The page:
CollaboratorsManuel Galárraga, María Paz Villagomez, Diana Callejas, Christian Rea, Natalia Dueñas, Juan Carlos Cisneros
Structural EngineerGuillermo Gómez
Gestores de ProyectoMinisterio de Turismo del Ecuador
Técnicos de Coordinación del Ministerio de TurismoJavier Imaicela, Fernando Nieto
ConstructoresComunidad Indígena de Shalalá
Text description provided by the architects. This Project starts with the acknowledgment of a conceptual challenge which structures the idea that generates the proposal: Which characteristics could an overlook have to be attractive even when all its natural surroundings offer interesting (and similar) views? This is due to the fact that the project is located in the top edge of the crater of an active volcano that has a lake inside of it, which creates multiple viewing opportunities along its surroundings.
Because of its geographical peculiarities, the Quilotoa Crater and its Lake have become a touristic site of growing popularity in Ecuador. Located in the Andes, this elevation is 170 km south of Quito. Its altitude is 3974 meters above sea level, and the diameter of the crater is approximately 3 km. Due to the minerals present in its water, the lake in the crater has a distinctive turquoise colour that is the main characteristic of this site. The ecosystem of this area is an Andean páramo, therefore its surrounding vegetation includes low grasses, endemic shrubs and small trees. All these elements add to create a landscape of restrained beauty.
The area has been traditionally inhabited by indigenous populations of the Ecuadorian highlands, who have a mainly agricultural way of subsistence. The closest settlement is Zumbahua; however, some small scattered communities live closer to the lake. Shalalá is one of the communities that have ancient ties to the Volcano, and their inhabitants have started a touristic venture to offer accommodation, restaurant service and guided visits to the attractions of the area.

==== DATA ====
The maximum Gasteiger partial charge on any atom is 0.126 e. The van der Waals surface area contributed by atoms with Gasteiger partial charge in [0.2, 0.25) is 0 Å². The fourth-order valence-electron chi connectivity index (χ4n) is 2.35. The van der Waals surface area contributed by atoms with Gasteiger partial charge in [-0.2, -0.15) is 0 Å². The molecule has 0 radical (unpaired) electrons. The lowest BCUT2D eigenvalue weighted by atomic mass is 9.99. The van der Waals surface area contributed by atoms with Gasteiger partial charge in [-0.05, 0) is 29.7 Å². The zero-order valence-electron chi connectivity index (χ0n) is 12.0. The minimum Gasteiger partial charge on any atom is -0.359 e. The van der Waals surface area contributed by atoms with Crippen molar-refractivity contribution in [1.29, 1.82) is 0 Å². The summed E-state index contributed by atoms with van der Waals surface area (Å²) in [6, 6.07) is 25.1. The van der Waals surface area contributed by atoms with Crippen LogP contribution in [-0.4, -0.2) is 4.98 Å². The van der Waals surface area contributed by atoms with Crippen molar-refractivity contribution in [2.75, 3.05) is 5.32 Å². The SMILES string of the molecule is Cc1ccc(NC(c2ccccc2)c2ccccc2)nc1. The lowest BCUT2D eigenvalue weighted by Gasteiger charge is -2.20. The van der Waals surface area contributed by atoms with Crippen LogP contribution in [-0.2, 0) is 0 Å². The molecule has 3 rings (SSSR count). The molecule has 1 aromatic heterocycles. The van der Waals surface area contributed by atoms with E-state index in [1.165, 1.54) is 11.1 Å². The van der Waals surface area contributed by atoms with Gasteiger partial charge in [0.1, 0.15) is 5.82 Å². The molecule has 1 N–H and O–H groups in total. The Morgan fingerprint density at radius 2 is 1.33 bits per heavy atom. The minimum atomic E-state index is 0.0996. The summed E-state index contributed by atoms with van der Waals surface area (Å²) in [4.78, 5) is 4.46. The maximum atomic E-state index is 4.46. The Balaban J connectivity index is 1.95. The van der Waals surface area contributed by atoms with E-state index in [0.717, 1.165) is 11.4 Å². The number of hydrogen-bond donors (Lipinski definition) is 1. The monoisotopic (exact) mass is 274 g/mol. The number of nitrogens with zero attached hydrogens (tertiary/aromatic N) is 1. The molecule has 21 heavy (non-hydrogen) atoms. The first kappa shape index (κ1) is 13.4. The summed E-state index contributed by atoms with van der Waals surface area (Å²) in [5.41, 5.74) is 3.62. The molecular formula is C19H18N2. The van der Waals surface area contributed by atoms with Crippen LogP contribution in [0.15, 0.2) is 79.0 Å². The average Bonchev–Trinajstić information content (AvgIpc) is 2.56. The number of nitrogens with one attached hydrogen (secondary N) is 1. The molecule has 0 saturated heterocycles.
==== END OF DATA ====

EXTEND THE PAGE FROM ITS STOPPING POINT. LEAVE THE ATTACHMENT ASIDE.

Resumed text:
The Ecuadorian Tourism Ministry responded to the initiative of the community by providing them with complementary infrastructure to their touristic facilities: an overlook in the top edge of the crater and the footpath to connect it with the main area of the touristic complex. The Ministry aimed to support the venture of the community helping its members to increase their income through their involvement in the provision of touristic services.
The overlook is planned to settle in the superior edge of the crater, its main objective is to create a structure that allows the uninterrupted observation of the surroundings where the users can safely reach border of the cliff. However, the conceptual challenge explained above remains, where the site chosen for the overlook has a very similar view to the rest of the border of the crater. Therefore, the analysis is focused on what other experiences could the overlook offer to become an interest point in the area.
The response that this project delivers is based on creating opportunities for the visitor to see the landscape in different ways than from any other point in the crater. The experience of the user is enriched through the creation of a platform extending from the edge of the crater over the cliff looking to give the visitor the opportunity to “fly” over the landscape producing an almost vertigo like sensation. At the same time, a space for passive viewing is created, where the user is protected from the elements and is able to have a moment of contemplation and introspection.
The attempt to provide these opposite, but complementary experiences for the user results in the creation of a structure which comprises of an upper platform that extents further beyond the border of the crater, and, directly underneath, bleachers that follow the natural slope where users have the opportunity to rest and enjoy the natural landscape. These simple, but clear, architectonic gestures give the visitor the opportunity to have a different experience than what could be found in the rest of the crater.
The discrete but magnificent beauty of the landscape, demand the architectonic response to be austere, in an attempt to merge itself with the surrounding landscape. A simple form and the uniform use of materials give the intervention the same aesthetic qualities than of the site. The element is composed of an internal steel truss system and the skin of the element is built with wood which locates the intervention within the chromatic palette and texture of the landscape. The border features are to be elements of safety, while allowing a clear view of the surroundings. Therefore, glass is the only material used in the open ends of the overlook. The footpath that connects to the overlook is built with stone edges and filled with gravel, looking to mark a defined route and to create a walkable surface without altering the natural qualities of the landscape. Every gesture in the intervention attempts not to modify the current harmony present in the site, for this reason, the entire structure is designed to be easily dismantled and removed if in the future is no longer needed.
Since the creation of this overlook, there has been a noticeable increase in the touristic activity in the community. Additionally, its members have engaged in the upkeep of the intervention and are committed to keep it in good conditions. This could be qualified as a successful case where the interventions of the State, the community and the designers have reached the expected outcome.